401(k) FAQs: Understanding the Basics
Most employees begin their retirement savings early into their careers. However, 401(k) plans, terminology, and processes can be incredibly confusing and difficult to understand. Here are some 401(k) FAQs to help employees and employers better understand the basics.
What is a 401(k)?
A 401(k) is a company-sponsored retirement savings plan reserved for pre-tax dollars contributed by employee and/or employer.
What is a deferral?
A deferral refers to the funds deducted from a paycheck and deposited into a 401(k) plan.
How much can an employee contribute each year?
The amount an employee is able to contribute each year depends on IRS retirement contribution plan limits each year. For 2020, the employee contribution limit is $19,500 per year.
How much do employees typically contribute to their 401(k)?
Many financial advisors suggest 15% of an employee’s income to be contributed to his or her 401(k) plan. Financial advisors also recommend that the older an employee begins saving for retirement, the higher the contribution amount should be to catch up.
Recent studies show that contribution levels vary across generations. For example, younger generations are more focused on student loan payments, raising a family, and saving to purchase a home, whereas older workers are contributing at higher levels as they near retirement.
Does the employer contribute to the 401(k)?
While employers are not required to contribute to employee 401(k) plans, it is highly encouraged as it provides higher employee morale and retention, as well as incentivizes employees to save for retirement. For 2020, employer contributions are limited to $59,000 per year.
What are the benefits of a 401(k) for employees?
Since 401(k) funds are pre-tax income dollars, contributions lower overall tax burdens and not subject to payroll and FICA taxes.
What are the benefits of a 401(k) for employers?
Like employees, employers may find savings in payroll and FICA taxes. Other benefits for employers include saving at least 7.65% on funds an employee contributes to his or her 401(k) plan, deductible business expense for any money contributed to an employee’s 401(k) plan, and for businesses looking to implement a 401(k) plan can receive a startup tax credit that alleviates administrative and startup costs.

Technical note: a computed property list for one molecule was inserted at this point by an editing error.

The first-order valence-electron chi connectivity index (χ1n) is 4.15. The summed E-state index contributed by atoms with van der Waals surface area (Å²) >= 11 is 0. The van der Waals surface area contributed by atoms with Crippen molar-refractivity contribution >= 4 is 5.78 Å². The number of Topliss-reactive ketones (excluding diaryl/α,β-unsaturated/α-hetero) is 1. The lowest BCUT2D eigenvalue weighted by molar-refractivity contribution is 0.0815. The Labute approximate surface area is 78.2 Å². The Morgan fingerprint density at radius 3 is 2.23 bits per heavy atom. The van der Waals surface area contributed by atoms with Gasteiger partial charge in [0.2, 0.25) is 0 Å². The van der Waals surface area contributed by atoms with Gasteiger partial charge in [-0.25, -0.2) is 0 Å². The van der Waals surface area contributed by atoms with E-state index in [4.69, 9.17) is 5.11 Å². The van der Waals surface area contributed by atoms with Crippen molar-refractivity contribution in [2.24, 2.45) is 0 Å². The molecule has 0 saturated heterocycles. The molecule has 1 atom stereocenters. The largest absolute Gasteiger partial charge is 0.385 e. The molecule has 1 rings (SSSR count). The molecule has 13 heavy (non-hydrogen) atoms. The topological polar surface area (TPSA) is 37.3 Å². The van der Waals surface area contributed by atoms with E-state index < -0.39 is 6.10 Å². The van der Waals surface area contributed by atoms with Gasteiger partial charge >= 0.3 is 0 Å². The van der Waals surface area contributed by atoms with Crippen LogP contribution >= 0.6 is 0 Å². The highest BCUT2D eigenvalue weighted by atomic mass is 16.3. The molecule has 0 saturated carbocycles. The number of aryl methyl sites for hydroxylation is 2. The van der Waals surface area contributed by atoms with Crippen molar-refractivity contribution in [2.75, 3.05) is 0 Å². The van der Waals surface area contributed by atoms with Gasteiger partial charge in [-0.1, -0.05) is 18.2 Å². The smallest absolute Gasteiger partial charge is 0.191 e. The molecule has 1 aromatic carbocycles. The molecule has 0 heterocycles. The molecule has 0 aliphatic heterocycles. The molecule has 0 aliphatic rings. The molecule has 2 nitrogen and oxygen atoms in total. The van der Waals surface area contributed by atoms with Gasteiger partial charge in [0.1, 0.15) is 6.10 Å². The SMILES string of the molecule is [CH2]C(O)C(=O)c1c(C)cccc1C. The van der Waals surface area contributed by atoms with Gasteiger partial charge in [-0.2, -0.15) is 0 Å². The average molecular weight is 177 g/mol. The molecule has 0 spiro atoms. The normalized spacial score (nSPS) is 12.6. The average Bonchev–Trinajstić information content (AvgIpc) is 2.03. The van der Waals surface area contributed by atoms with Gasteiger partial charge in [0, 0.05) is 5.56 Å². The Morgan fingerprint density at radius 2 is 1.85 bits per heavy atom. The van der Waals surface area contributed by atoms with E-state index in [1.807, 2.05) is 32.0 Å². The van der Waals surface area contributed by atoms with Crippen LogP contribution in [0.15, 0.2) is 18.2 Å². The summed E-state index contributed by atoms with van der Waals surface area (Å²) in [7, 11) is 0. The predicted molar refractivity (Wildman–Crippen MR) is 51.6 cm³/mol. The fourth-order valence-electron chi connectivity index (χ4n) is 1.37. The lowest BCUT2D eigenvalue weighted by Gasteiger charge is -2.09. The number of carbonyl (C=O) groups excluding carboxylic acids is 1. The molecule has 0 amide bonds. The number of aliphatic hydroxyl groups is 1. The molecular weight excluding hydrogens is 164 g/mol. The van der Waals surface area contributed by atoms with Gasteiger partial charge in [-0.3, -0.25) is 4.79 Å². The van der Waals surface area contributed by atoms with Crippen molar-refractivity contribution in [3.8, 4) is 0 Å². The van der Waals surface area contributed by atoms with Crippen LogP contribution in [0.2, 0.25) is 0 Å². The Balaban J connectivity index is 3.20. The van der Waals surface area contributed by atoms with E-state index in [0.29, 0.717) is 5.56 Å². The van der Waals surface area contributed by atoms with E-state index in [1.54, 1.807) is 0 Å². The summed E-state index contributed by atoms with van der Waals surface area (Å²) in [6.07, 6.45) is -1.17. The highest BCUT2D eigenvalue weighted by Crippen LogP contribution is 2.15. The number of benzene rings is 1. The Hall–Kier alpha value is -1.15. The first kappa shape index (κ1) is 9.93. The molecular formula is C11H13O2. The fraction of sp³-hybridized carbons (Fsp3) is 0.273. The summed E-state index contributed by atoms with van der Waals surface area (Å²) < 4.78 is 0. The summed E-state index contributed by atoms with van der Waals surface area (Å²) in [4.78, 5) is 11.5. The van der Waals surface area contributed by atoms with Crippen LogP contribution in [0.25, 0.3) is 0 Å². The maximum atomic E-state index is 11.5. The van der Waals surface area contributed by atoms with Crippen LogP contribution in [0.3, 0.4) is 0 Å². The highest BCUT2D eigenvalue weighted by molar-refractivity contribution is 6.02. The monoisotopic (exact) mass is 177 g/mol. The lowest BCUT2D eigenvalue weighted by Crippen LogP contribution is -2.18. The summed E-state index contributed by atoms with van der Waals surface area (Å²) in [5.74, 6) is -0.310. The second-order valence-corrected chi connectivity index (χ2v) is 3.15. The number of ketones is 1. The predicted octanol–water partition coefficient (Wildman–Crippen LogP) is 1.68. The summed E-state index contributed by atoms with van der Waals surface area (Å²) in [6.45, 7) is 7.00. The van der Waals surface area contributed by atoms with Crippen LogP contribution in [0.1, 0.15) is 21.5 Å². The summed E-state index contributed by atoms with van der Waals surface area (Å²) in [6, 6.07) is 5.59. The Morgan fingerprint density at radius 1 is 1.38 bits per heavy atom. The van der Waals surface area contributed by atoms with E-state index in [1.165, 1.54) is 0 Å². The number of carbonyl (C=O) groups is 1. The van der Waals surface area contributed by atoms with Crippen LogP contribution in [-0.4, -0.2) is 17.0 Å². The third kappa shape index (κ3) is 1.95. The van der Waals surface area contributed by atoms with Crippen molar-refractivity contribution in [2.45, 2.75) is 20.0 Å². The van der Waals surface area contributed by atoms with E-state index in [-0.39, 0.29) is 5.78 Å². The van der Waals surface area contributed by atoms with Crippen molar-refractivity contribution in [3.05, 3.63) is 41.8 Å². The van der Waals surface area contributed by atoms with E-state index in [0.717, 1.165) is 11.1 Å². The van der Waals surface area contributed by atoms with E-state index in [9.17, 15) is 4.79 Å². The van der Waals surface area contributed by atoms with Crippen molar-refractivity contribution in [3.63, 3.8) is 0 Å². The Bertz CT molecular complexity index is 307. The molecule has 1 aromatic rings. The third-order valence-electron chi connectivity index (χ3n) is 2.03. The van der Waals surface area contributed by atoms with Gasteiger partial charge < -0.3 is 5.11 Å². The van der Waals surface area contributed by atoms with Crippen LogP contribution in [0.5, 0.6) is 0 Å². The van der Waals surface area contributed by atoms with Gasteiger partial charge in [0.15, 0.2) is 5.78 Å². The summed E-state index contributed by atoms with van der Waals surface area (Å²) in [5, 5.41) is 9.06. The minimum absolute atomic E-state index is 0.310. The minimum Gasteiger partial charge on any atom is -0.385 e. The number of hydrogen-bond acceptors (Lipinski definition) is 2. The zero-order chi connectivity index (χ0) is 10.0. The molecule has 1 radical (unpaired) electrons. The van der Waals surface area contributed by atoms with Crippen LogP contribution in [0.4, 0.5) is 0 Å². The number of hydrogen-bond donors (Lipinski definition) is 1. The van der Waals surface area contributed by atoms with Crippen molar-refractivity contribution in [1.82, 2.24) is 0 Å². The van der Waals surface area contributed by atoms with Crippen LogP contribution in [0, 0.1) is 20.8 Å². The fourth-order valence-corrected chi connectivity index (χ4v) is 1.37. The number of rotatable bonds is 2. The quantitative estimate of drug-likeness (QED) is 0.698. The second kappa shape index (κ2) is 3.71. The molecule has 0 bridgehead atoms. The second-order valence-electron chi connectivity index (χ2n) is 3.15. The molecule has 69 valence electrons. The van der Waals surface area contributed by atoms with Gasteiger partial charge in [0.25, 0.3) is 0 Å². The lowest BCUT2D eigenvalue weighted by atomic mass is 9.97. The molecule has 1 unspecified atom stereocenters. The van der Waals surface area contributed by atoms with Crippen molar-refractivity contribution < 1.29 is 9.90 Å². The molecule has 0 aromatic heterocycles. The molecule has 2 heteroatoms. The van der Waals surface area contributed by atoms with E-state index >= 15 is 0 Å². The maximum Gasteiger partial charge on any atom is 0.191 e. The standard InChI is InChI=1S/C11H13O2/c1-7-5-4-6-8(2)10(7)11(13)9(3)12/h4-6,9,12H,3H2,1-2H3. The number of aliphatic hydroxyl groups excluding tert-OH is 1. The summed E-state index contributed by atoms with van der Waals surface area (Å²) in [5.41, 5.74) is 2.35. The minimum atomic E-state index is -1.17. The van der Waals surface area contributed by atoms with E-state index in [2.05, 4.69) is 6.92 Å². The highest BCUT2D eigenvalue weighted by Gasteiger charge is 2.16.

When can an employee withdraw funds? Are there penalties?
While it is not advised to withdraw funds before retirement, sometimes life throws unexpected events that require withdrawal. Once an individual reaches the age of 59.5, they may begin withdrawing from a 401(k) plan without penalty. If money is withdrawn before 59.5 years of age, a 10% penalty is typically distributed, as well as any taxes on the distributed funds. There are some exceptions where a penalty can be waived, such as purchasing a first home or a medical hardship. All money withdrawn within the appropriate timeline is taxed at the applicable rate as income.
However, if money is not withdrawn by the age of 70.5, the IRS implements Required Minimum Distributions, which is money from your fund distributed to you based on age and life expectancy.
What happens to a 401(k) when an employee leaves or loses employment?
Most 401(k) plans are with a third-party provider, so employees are typically able to maintain the account until retirement. Employees are able to move their 401(k) plan to their new employer’s plan or transition to a personal retirement plan (also known as an “individual retirement account” or “IRA”). Another option would be to cash out the account.
Whether you’re looking for 401(k) plans or exploring new retirement saving options for your employees, Human Capital can assist you. We are partnered with a 401(k) provider with plans designed to align with business requirements at a competitive price, reduced cost per person, and flexibility in plan features, such as eligibility criteria, matching contribution formulas, profit sharing, and safe harbor options. Contact Human Capital today to speak with an employee benefits specialist.